Lindyhopper

Senior Member
10+ Year Member
5+ Year Member
2+ Year Member
7+ Year Member
Jun 13, 2004
586
0
Status
I've always been confused about something about gas exchange. If anyone wants to take a crack at it much appreciated.
It's probably better for me to first consider the gas exchange at hard working tissue. The CO2 generated combines with H2O in the RBC --> H2CO3 --> H+ + HCO3- . All the texts all say that this increases H+ conc. thus lowering blood pH.
My confusion stems from the fact that H+ binds Hb (or other proteins); stabilizing the tense conformation in Hb. Meanwhile, HCO3- is exchanged into the plasma for CL-. I don't understand why this doesn't raise blood pH. The H+ remains bound to the Hb while the HCO3- is free to "soak up" plasma H+'s.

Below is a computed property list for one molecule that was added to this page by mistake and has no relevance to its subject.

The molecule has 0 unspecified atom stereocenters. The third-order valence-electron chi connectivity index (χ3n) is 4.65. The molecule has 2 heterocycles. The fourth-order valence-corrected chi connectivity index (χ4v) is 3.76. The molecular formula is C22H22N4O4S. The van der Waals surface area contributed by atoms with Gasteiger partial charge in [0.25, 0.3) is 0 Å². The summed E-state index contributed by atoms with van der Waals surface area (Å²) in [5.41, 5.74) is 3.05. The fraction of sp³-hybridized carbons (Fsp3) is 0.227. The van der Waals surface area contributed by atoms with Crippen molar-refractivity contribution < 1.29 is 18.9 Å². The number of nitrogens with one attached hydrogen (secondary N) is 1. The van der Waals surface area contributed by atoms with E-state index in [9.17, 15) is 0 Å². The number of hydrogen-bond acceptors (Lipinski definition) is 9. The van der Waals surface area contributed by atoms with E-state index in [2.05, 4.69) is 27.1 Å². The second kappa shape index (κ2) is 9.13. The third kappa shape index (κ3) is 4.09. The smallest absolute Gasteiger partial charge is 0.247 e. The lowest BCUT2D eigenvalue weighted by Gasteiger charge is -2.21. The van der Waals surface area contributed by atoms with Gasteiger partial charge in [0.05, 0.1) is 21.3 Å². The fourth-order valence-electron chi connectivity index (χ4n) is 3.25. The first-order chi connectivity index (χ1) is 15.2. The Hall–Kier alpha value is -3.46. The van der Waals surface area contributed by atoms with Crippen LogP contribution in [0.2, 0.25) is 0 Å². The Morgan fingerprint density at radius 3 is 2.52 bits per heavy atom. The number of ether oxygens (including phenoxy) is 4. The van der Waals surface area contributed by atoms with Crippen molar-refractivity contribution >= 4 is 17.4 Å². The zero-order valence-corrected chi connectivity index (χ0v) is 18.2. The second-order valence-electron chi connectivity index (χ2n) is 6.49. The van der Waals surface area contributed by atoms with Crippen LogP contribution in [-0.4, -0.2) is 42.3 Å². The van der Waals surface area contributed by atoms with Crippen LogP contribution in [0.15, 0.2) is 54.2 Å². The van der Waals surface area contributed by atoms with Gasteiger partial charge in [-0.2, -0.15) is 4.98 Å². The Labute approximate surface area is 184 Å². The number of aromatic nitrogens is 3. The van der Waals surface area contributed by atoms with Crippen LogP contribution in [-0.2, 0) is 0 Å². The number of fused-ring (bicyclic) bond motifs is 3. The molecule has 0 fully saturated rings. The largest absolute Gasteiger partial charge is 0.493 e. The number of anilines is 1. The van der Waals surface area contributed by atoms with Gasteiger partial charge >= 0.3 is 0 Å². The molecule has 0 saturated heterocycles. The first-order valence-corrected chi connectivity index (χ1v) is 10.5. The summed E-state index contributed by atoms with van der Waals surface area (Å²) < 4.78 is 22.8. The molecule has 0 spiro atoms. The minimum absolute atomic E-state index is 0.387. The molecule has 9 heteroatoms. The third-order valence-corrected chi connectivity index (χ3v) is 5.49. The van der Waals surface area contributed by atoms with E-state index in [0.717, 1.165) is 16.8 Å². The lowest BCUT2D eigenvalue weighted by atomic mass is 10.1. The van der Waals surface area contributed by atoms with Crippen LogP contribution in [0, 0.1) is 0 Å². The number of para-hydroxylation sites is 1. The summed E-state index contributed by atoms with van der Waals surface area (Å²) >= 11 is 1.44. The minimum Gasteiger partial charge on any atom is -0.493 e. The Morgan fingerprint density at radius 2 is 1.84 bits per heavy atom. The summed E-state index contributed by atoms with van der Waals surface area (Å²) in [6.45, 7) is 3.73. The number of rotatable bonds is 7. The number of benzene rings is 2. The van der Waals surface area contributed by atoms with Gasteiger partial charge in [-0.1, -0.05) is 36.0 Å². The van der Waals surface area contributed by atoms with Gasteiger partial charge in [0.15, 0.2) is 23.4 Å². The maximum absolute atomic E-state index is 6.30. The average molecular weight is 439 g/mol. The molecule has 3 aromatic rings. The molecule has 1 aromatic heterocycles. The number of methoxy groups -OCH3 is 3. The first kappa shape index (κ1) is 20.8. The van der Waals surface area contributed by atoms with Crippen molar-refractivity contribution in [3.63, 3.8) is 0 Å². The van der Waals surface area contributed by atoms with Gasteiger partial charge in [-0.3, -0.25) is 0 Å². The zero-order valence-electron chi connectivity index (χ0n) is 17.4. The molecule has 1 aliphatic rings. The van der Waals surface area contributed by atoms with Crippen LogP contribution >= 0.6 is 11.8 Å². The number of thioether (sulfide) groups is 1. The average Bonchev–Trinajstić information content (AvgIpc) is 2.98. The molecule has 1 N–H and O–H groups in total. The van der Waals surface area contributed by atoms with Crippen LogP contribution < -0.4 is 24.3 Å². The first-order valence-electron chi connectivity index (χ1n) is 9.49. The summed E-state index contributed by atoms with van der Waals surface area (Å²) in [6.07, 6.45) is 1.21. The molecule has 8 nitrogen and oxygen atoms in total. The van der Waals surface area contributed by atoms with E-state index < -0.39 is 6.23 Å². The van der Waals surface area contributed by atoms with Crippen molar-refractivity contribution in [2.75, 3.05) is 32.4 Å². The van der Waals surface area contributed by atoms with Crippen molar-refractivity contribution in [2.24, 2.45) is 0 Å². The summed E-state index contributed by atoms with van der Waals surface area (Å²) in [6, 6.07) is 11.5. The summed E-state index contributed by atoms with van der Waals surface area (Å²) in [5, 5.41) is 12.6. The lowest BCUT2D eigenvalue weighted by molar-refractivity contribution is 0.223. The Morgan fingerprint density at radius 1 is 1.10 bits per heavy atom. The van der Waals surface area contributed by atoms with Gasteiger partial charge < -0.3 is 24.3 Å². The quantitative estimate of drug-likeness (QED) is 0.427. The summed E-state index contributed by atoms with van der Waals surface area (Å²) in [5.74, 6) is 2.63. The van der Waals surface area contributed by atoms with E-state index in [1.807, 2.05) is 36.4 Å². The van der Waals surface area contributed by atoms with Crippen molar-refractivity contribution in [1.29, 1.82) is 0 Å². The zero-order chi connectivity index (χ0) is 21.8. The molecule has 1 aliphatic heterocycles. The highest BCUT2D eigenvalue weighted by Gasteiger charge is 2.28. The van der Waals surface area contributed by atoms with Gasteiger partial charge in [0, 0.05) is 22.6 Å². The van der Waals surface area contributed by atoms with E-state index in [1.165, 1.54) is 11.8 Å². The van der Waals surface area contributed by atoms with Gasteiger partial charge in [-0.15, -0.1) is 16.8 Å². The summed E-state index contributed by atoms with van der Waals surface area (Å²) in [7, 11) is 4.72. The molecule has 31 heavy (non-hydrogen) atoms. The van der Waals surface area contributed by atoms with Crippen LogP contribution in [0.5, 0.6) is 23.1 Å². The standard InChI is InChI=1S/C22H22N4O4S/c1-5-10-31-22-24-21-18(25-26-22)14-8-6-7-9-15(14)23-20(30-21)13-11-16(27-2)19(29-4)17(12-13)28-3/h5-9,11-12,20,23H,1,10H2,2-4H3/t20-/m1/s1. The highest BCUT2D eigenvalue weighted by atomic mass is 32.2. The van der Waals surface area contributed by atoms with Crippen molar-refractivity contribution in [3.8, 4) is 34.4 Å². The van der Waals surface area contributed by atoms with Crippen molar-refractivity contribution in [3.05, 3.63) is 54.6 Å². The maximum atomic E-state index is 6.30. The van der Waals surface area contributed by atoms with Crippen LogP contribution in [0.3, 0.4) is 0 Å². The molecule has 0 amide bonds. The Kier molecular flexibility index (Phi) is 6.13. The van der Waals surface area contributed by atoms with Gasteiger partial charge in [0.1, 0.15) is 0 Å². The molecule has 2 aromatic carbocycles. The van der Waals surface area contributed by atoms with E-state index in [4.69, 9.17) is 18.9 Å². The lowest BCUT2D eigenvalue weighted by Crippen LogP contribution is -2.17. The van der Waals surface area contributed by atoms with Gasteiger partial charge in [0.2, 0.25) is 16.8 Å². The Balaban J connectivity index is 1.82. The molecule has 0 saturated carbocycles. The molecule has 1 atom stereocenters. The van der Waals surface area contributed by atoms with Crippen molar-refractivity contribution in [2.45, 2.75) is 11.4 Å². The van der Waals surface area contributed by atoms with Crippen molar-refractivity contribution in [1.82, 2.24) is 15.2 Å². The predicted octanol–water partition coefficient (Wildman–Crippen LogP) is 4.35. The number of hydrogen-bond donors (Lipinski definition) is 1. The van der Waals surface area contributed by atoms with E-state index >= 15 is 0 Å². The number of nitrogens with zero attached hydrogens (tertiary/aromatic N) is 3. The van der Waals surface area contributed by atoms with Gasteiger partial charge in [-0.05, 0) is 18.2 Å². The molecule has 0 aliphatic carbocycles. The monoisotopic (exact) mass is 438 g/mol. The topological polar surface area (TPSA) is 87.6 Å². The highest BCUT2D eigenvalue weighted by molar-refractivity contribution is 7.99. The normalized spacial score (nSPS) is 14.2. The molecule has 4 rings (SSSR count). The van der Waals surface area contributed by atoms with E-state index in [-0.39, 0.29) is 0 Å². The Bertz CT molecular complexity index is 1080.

Thanks, for any help.
 

SeventhSon

SIMMER DOWN
10+ Year Member
7+ Year Member
Aug 23, 2005
1,022
1
35
San Diego
Status
MD/PhD Student
the answer lies in the fact that HCO3- is not a great base.

ie this reaction isn't that strong HCO3- + H20 -----> OH- + H2CO3

HCO3- does soak up acid, but the fraction of H+ that does not move into cells to be buffered has a larger effect on the pH. Matter of fact, you can probably view the generation of a bicarb into the serum as the reason (or one of the reasons) that intracellular buffers help keep the blood pH higher than it would be without buffer.

If you think about it another way... it takes mM changes in bicarb to change pH, but it only takes nM changes in H+.